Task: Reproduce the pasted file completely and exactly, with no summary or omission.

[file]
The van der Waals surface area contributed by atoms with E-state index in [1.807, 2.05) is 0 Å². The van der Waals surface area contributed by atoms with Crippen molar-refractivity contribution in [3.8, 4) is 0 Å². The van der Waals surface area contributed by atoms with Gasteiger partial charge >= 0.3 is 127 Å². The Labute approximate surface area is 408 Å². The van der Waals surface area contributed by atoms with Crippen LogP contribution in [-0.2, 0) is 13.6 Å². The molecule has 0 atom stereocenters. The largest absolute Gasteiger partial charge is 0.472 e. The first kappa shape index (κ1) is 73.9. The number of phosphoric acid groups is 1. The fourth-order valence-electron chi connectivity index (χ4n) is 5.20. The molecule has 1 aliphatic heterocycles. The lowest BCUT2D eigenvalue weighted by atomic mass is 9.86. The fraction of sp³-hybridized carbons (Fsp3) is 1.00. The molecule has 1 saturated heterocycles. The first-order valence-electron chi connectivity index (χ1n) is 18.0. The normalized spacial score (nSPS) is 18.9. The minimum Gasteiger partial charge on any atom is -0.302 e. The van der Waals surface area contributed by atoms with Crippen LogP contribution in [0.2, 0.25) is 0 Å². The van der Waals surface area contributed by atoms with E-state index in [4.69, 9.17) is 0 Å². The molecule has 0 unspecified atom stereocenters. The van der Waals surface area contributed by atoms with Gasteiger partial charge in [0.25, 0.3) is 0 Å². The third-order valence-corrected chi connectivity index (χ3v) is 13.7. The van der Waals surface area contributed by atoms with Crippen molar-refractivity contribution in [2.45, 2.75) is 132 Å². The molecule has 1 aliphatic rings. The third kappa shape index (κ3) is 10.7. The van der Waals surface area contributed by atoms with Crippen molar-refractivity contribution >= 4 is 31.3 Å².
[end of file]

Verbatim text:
The van der Waals surface area contributed by atoms with E-state index in [1.807, 2.05) is 0 Å². The van der Waals surface area contributed by atoms with Crippen molar-refractivity contribution in [3.8, 4) is 0 Å². The van der Waals surface area contributed by atoms with Gasteiger partial charge >= 0.3 is 127 Å². The Labute approximate surface area is 408 Å². The van der Waals surface area contributed by atoms with Crippen LogP contribution in [-0.2, 0) is 13.6 Å². The molecule has 0 atom stereocenters. The largest absolute Gasteiger partial charge is 0.472 e. The first kappa shape index (κ1) is 73.9. The number of phosphoric acid groups is 1. The fourth-order valence-electron chi connectivity index (χ4n) is 5.20. The molecule has 1 aliphatic heterocycles. The lowest BCUT2D eigenvalue weighted by atomic mass is 9.86. The fraction of sp³-hybridized carbons (Fsp3) is 1.00. The molecule has 1 saturated heterocycles. The first-order valence-electron chi connectivity index (χ1n) is 18.0. The normalized spacial score (nSPS) is 18.9. The minimum Gasteiger partial charge on any atom is -0.302 e. The van der Waals surface area contributed by atoms with Crippen LogP contribution in [0.2, 0.25) is 0 Å². The van der Waals surface area contributed by atoms with E-state index in [4.69, 9.17) is 0 Å². The molecule has 0 unspecified atom stereocenters. The van der Waals surface area contributed by atoms with Gasteiger partial charge in [0.25, 0.3) is 0 Å². The third-order valence-corrected chi connectivity index (χ3v) is 13.7. The van der Waals surface area contributed by atoms with Crippen molar-refractivity contribution in [2.45, 2.75) is 132 Å². The molecule has 1 aliphatic rings. The third kappa shape index (κ3) is 10.7. The van der Waals surface area contributed by atoms with Crippen molar-refractivity contribution >= 4 is 31.3 Å².